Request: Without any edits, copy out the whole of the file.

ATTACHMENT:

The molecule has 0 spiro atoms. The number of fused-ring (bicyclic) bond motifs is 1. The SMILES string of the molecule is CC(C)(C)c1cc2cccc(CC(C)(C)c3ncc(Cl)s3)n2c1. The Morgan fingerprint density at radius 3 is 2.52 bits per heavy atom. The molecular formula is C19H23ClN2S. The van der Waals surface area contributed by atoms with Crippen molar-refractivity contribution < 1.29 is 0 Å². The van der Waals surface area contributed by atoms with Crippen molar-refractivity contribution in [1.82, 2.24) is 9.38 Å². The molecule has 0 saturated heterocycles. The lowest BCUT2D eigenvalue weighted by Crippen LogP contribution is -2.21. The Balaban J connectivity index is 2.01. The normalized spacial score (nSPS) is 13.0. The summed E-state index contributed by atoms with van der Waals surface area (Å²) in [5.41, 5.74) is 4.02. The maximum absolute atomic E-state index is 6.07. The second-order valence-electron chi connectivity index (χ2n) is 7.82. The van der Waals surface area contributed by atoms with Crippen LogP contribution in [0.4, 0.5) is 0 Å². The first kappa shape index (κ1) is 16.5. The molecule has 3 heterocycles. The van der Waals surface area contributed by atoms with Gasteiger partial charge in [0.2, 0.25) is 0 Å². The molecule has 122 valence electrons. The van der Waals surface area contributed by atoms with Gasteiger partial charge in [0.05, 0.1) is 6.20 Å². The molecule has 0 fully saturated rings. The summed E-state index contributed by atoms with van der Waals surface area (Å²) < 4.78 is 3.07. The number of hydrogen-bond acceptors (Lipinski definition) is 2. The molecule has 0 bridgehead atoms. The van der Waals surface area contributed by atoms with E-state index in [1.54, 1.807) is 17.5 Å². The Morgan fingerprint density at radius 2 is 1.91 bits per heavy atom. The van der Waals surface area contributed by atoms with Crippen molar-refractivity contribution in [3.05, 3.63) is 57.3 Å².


The molecule has 0 spiro atoms. The number of fused-ring (bicyclic) bond motifs is 1. The SMILES string of the molecule is CC(C)(C)c1cc2cccc(CC(C)(C)c3ncc(Cl)s3)n2c1. The Morgan fingerprint density at radius 3 is 2.52 bits per heavy atom. The molecular formula is C19H23ClN2S. The van der Waals surface area contributed by atoms with Crippen molar-refractivity contribution < 1.29 is 0 Å². The van der Waals surface area contributed by atoms with Crippen molar-refractivity contribution in [1.82, 2.24) is 9.38 Å². The molecule has 0 saturated heterocycles. The lowest BCUT2D eigenvalue weighted by Crippen LogP contribution is -2.21. The Balaban J connectivity index is 2.01. The normalized spacial score (nSPS) is 13.0. The summed E-state index contributed by atoms with van der Waals surface area (Å²) in [5.41, 5.74) is 4.02. The maximum absolute atomic E-state index is 6.07. The second-order valence-electron chi connectivity index (χ2n) is 7.82. The van der Waals surface area contributed by atoms with Crippen LogP contribution in [0.4, 0.5) is 0 Å². The first kappa shape index (κ1) is 16.5. The molecule has 3 heterocycles. The van der Waals surface area contributed by atoms with Gasteiger partial charge in [0.2, 0.25) is 0 Å². The molecule has 122 valence electrons. The van der Waals surface area contributed by atoms with Gasteiger partial charge in [0.05, 0.1) is 6.20 Å². The molecule has 0 fully saturated rings. The summed E-state index contributed by atoms with van der Waals surface area (Å²) < 4.78 is 3.07. The number of hydrogen-bond acceptors (Lipinski definition) is 2. The molecule has 0 bridgehead atoms. The van der Waals surface area contributed by atoms with E-state index in [1.54, 1.807) is 17.5 Å². The Morgan fingerprint density at radius 2 is 1.91 bits per heavy atom. The van der Waals surface area contributed by atoms with Crippen molar-refractivity contribution in [3.05, 3.63) is 57.3 Å².